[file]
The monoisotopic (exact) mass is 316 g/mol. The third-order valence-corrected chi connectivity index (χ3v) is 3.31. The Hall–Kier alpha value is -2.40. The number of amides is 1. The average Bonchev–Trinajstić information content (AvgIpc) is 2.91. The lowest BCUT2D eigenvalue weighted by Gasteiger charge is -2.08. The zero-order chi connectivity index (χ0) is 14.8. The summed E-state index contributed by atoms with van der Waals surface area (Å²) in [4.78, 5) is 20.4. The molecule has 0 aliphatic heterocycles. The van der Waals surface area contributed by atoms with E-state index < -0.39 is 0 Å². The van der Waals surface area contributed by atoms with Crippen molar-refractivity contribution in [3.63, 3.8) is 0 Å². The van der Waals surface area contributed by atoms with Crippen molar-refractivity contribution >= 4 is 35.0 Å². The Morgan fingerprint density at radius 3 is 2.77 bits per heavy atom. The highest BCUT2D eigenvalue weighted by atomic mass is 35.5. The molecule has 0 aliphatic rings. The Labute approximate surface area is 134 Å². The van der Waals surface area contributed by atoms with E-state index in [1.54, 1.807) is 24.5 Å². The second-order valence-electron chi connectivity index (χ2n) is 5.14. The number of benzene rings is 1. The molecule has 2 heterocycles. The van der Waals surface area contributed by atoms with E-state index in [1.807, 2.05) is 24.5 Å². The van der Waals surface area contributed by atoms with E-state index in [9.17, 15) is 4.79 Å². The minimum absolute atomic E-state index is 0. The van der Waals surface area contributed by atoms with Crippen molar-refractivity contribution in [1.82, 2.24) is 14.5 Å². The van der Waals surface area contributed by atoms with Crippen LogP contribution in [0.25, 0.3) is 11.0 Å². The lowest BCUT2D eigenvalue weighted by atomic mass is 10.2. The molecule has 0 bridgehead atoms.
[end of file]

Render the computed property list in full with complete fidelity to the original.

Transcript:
The monoisotopic (exact) mass is 316 g/mol. The third-order valence-corrected chi connectivity index (χ3v) is 3.31. The Hall–Kier alpha value is -2.40. The number of amides is 1. The average Bonchev–Trinajstić information content (AvgIpc) is 2.91. The lowest BCUT2D eigenvalue weighted by Gasteiger charge is -2.08. The zero-order chi connectivity index (χ0) is 14.8. The summed E-state index contributed by atoms with van der Waals surface area (Å²) in [4.78, 5) is 20.4. The molecule has 0 aliphatic heterocycles. The van der Waals surface area contributed by atoms with E-state index < -0.39 is 0 Å². The van der Waals surface area contributed by atoms with Crippen molar-refractivity contribution in [3.63, 3.8) is 0 Å². The van der Waals surface area contributed by atoms with Crippen molar-refractivity contribution >= 4 is 35.0 Å². The Morgan fingerprint density at radius 3 is 2.77 bits per heavy atom. The highest BCUT2D eigenvalue weighted by atomic mass is 35.5. The molecule has 0 aliphatic rings. The Labute approximate surface area is 134 Å². The van der Waals surface area contributed by atoms with E-state index in [1.54, 1.807) is 24.5 Å². The second-order valence-electron chi connectivity index (χ2n) is 5.14. The number of benzene rings is 1. The molecule has 2 heterocycles. The van der Waals surface area contributed by atoms with E-state index in [1.807, 2.05) is 24.5 Å². The van der Waals surface area contributed by atoms with E-state index in [9.17, 15) is 4.79 Å². The minimum absolute atomic E-state index is 0. The van der Waals surface area contributed by atoms with Crippen molar-refractivity contribution in [1.82, 2.24) is 14.5 Å². The van der Waals surface area contributed by atoms with Crippen LogP contribution in [0.25, 0.3) is 11.0 Å². The lowest BCUT2D eigenvalue weighted by atomic mass is 10.2. The molecule has 0 bridgehead atoms.